It was a struggle for me. I only started really doing club gigs after I turned 18 because I wasn’t actually allowed into the clubs. It was extremely frustrating for me, but all that matters now is that I’m able to perform regularly, which I’m very thankful for.

What I find impressive is that you’re also student while being this super successful producer. How difficult is it to juggle the two, or do you do it with relative ease?

I used to always struggle in high school because I used to focus either completely on the one or the other, but now that I’m in university it is a lot easier to manage my time. During exam time, for instance, I don’t work on any music, but prior to and after exams, I work (almost excessively) on music. That way I don’t have to stress about taking a break from music during exams because I prioritised prior to the exams.

Let’s actually expand on that idea of age South Africa is nurturing a lot of talent within the u18 bracket, but this talent is not receiving the kind of exposure and support that would really help them grow. Do you think clubs, promoters and other producers should be doing a lot more to help nurture and grow this talent?

I think it is a duty as a DJ / Producer to share good music with others. There are a select few who are very supportive of the rising talent (Das Kapital for instance, with his #InDasWeTrust radio show), but I feel like the real issue as to why there isn’t more support in South Africa is because the influential DJs and producers don’t really have a platform on which they can share music, other than their gigs perhaps. Just playing young producers’ music isn’t going to change much, because the people listening won’t know who made the song. The bottom line is that there needs to be a better platform in order for solid support to even be possible.

 The South African music scene is at an interesting point of convergence where much introspection on the nature of the scene is occurring, while it is also growing at an absolutely exponential rate. So much so that many people feel like that there is widespread saturation occurring. What are your thoughts on this and the music scene as a whole?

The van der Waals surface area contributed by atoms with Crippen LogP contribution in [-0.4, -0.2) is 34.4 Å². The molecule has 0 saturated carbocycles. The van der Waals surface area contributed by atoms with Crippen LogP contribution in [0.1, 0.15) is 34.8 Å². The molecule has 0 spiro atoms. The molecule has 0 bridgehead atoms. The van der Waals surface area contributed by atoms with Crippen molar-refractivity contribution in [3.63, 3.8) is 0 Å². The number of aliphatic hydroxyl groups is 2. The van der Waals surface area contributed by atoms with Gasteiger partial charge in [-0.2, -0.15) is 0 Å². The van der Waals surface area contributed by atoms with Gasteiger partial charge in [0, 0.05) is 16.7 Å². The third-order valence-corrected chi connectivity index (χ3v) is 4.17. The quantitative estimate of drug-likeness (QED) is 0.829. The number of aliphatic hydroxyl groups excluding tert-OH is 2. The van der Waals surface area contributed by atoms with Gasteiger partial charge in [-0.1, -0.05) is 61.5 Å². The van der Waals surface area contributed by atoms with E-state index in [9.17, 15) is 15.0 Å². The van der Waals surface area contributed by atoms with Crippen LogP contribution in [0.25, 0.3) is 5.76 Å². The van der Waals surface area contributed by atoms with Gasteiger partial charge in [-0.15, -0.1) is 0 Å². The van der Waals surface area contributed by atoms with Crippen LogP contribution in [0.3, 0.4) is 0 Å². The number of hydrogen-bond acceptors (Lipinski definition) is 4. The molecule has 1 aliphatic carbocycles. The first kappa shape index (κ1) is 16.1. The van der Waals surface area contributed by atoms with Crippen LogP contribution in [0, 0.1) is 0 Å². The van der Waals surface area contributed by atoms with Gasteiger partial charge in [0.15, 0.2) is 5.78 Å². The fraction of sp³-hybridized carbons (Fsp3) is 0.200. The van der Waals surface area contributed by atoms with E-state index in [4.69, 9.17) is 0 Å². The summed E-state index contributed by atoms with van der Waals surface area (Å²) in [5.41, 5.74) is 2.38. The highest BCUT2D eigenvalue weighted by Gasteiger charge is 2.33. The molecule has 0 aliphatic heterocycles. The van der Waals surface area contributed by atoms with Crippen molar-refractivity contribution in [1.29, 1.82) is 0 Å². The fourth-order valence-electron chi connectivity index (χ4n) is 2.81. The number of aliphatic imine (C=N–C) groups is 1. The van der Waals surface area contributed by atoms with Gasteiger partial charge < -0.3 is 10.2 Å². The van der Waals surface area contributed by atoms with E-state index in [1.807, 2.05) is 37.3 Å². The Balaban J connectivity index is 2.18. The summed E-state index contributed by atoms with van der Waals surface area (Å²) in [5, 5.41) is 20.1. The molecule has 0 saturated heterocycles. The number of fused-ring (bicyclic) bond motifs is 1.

I feel that due to the 90/10 ratio, there is a massive increase in supply when in reality there isn’t that big of a demand. However, it is also allowing for many talents to rise up (especially commercially – singers, rappers, etc.), and in the long run, this might benefit the music scene, but for now – unless handled correctly – it might actually be mildly destructive. Only time can tell, though. I’m optimistic!

More specifically, what are your thoughts on the current nature of the electronic scene? Where do you see it going this year in terms of musical trends?

I feel the international market hugely influences the local market here – many of the producers from overseas that made EDM are now moving on to making more pop influenced tracks (look at DJ Snake for example), so my theory is that the gap between club music (techno, deep house, etc.) and the more commercially viable dance music will increase.

African-influenced genres are starting to become a lot more prevalent with the EDM scene and I think that is pretty great. Do you think you may start bringing some African influences into your music or would you rather leave that to people like Black Coffee and so forth?

The tracks I’m currently working on all have elements of different genres in them. I’m busy working on a track with a very talented musician who recorded himself playing the guitar to add an organic indie vibe to the track. I’m all for incorporating new elements into my music, so I’ll definitely be trying to bring some African influences into my new tracks.

Finally, and this is a serious question, do you think Harambe is punishing us by delaying season 3 of Rick and Morty?

Well, with the loss of our big brother Harambe the world stopped turning for a little while. If the developers of Rick and Morty were as devastated as I was or am, then I’m pretty sure that Harambe’s passing is the reason for the delay. (RIP homey)



Dropkick Murphys: A Story Of Political Opposition

There is something special about talking to a legend within the punk scene, and even more so when it is one with a political opinion as strong as that Matt Kelly, the drummer of Celtic punk rock outfit Dropkick Murphys. They recently released their new album 11 Short Stories of Pain and Glory – an incredibly introspective yet frantic punk album, and going full steam ahead with another album due to be released later this year. We spoke to Matt about his views on the American election, the state of the punk scene and possible plans to come to South Africa.